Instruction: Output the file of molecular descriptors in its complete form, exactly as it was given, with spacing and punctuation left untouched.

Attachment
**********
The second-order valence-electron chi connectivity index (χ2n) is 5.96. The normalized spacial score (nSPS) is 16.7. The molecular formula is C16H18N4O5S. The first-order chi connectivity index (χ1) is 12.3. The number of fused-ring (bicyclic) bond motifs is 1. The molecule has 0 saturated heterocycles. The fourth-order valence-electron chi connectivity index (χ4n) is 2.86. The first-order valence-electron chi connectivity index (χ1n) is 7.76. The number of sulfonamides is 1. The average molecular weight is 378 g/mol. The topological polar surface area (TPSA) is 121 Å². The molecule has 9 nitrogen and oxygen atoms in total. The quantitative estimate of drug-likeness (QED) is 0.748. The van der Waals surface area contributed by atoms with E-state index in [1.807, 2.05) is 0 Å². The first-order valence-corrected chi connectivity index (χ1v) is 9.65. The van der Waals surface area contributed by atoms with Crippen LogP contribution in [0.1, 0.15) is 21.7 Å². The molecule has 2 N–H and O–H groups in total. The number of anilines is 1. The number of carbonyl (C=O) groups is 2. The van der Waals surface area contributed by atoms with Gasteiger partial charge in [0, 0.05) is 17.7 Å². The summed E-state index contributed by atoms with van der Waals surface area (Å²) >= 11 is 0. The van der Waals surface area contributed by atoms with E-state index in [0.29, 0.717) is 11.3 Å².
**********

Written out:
The second-order valence-electron chi connectivity index (χ2n) is 5.96. The normalized spacial score (nSPS) is 16.7. The molecular formula is C16H18N4O5S. The first-order chi connectivity index (χ1) is 12.3. The number of fused-ring (bicyclic) bond motifs is 1. The molecule has 0 saturated heterocycles. The fourth-order valence-electron chi connectivity index (χ4n) is 2.86. The first-order valence-electron chi connectivity index (χ1n) is 7.76. The number of sulfonamides is 1. The average molecular weight is 378 g/mol. The topological polar surface area (TPSA) is 121 Å². The molecule has 9 nitrogen and oxygen atoms in total. The quantitative estimate of drug-likeness (QED) is 0.748. The van der Waals surface area contributed by atoms with E-state index in [1.807, 2.05) is 0 Å². The first-order valence-corrected chi connectivity index (χ1v) is 9.65. The van der Waals surface area contributed by atoms with Crippen LogP contribution in [0.1, 0.15) is 21.7 Å². The molecule has 2 N–H and O–H groups in total. The number of anilines is 1. The number of carbonyl (C=O) groups is 2. The van der Waals surface area contributed by atoms with Gasteiger partial charge in [0, 0.05) is 17.7 Å². The summed E-state index contributed by atoms with van der Waals surface area (Å²) >= 11 is 0. The van der Waals surface area contributed by atoms with E-state index in [0.29, 0.717) is 11.3 Å².